A likely-authentic Caesarean baby was St. Raymond Nonnatus, whose manner of birth was considered sufficiently notable to be incorporated into his name, as the “Not Born”. Another interesting, possibly-authentic case is that of Robert II of Scotland. All accounts of his birth agree that his mother, Marjorie Bruce, was thrown from her horse while riding in late pregnancy, and that her son’s delivery and her death had occurred within the next few hours. The high-colour version of the story has Marjorie being delivered by Caesarean at the roadside, and declaring her son to be the future king before dying. The more cautious state simply that she died after a fall from her horse and that the baby may have been delivered at Paisley Abbey (which doesn’t rule out a Caesarean, of course). Certainly the story of Robert II’s miraculous delivery became well-known; it’s hard to believe that Shakespeare didn’t have it in mind when MacDuff, who was not “born” due to a posthumous Caesarean, turned out to be the one person able to kill Macbeth. Incidentally, Robert II was the founder of the Stuart dynasty, and Shakespeare wrote Macbeth to be performed for the first Stuart king of both Scotland and England – James VI/I. Shakespeare, like any long-lasting courtier, had to have flattery down to a science.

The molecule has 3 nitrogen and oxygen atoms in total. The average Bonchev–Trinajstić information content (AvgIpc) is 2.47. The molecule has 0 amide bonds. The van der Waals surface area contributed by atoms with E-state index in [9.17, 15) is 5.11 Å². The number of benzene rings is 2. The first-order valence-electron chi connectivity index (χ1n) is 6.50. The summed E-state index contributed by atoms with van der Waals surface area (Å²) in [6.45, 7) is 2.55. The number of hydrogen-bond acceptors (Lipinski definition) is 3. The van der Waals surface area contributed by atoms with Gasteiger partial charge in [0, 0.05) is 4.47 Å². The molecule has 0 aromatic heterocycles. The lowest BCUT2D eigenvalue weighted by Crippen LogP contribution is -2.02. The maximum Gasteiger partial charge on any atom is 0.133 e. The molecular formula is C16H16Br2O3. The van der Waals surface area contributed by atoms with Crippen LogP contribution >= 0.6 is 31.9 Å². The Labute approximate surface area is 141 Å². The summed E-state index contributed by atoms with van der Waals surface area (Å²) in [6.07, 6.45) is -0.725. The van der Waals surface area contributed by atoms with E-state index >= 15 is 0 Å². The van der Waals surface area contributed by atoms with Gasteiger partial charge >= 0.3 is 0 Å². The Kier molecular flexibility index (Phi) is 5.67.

It’s tempting to think that the story of Robert II’s delivery is just a post-hoc invention designed to show that he was fated for greatness in founding a dynasty (he wasn’t in direct line for the throne originally, after all). The thing that makes me think it may be true is the nature of his mother’s injury; thrown from her horse and badly injured. It’s not unlikely that her pelvis was injured in some way, and that could make a natural delivery very difficult, and a live birth unlikely. The Caesarean story may, after all, be true.